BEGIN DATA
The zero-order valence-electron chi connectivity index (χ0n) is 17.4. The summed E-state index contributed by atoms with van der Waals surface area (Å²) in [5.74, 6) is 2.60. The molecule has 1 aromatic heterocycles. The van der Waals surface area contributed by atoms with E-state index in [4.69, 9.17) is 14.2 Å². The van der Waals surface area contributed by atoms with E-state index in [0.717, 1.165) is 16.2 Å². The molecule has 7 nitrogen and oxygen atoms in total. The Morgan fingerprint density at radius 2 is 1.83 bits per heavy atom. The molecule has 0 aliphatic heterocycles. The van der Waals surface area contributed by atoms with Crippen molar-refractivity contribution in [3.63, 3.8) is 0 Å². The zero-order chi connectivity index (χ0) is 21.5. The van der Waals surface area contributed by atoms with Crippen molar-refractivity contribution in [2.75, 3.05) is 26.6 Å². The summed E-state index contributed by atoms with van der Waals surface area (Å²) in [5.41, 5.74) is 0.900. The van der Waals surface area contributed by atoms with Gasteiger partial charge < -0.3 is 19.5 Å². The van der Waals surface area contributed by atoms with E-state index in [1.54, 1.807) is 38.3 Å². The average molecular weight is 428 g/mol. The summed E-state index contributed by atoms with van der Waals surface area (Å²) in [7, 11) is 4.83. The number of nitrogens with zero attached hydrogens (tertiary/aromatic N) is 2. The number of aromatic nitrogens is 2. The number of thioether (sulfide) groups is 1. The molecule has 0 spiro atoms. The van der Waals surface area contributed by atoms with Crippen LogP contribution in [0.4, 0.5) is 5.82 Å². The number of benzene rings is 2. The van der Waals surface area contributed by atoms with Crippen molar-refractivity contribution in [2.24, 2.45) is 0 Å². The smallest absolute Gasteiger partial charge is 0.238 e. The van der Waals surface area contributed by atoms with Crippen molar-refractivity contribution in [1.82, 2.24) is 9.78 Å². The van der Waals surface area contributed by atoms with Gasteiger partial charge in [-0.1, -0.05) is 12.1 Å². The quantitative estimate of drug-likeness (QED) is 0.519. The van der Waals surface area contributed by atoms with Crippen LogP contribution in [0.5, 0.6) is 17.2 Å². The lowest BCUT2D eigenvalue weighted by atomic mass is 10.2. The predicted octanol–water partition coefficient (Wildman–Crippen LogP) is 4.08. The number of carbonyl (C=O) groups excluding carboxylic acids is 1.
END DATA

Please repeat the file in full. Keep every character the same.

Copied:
The zero-order valence-electron chi connectivity index (χ0n) is 17.4. The summed E-state index contributed by atoms with van der Waals surface area (Å²) in [5.74, 6) is 2.60. The molecule has 1 aromatic heterocycles. The van der Waals surface area contributed by atoms with E-state index in [4.69, 9.17) is 14.2 Å². The van der Waals surface area contributed by atoms with E-state index in [0.717, 1.165) is 16.2 Å². The molecule has 7 nitrogen and oxygen atoms in total. The Morgan fingerprint density at radius 2 is 1.83 bits per heavy atom. The molecule has 0 aliphatic heterocycles. The van der Waals surface area contributed by atoms with Crippen molar-refractivity contribution in [3.63, 3.8) is 0 Å². The zero-order chi connectivity index (χ0) is 21.5. The van der Waals surface area contributed by atoms with Crippen molar-refractivity contribution in [2.75, 3.05) is 26.6 Å². The summed E-state index contributed by atoms with van der Waals surface area (Å²) in [5.41, 5.74) is 0.900. The van der Waals surface area contributed by atoms with Gasteiger partial charge < -0.3 is 19.5 Å². The van der Waals surface area contributed by atoms with E-state index in [1.54, 1.807) is 38.3 Å². The average molecular weight is 428 g/mol. The summed E-state index contributed by atoms with van der Waals surface area (Å²) in [7, 11) is 4.83. The number of nitrogens with zero attached hydrogens (tertiary/aromatic N) is 2. The number of aromatic nitrogens is 2. The number of thioether (sulfide) groups is 1. The molecule has 0 spiro atoms. The van der Waals surface area contributed by atoms with Crippen LogP contribution in [0.4, 0.5) is 5.82 Å². The number of benzene rings is 2. The van der Waals surface area contributed by atoms with Crippen molar-refractivity contribution in [2.24, 2.45) is 0 Å². The smallest absolute Gasteiger partial charge is 0.238 e. The van der Waals surface area contributed by atoms with Crippen molar-refractivity contribution in [1.82, 2.24) is 9.78 Å². The van der Waals surface area contributed by atoms with Gasteiger partial charge in [-0.1, -0.05) is 12.1 Å². The quantitative estimate of drug-likeness (QED) is 0.519. The van der Waals surface area contributed by atoms with Crippen LogP contribution in [0.5, 0.6) is 17.2 Å². The lowest BCUT2D eigenvalue weighted by atomic mass is 10.2. The predicted octanol–water partition coefficient (Wildman–Crippen LogP) is 4.08. The number of carbonyl (C=O) groups excluding carboxylic acids is 1.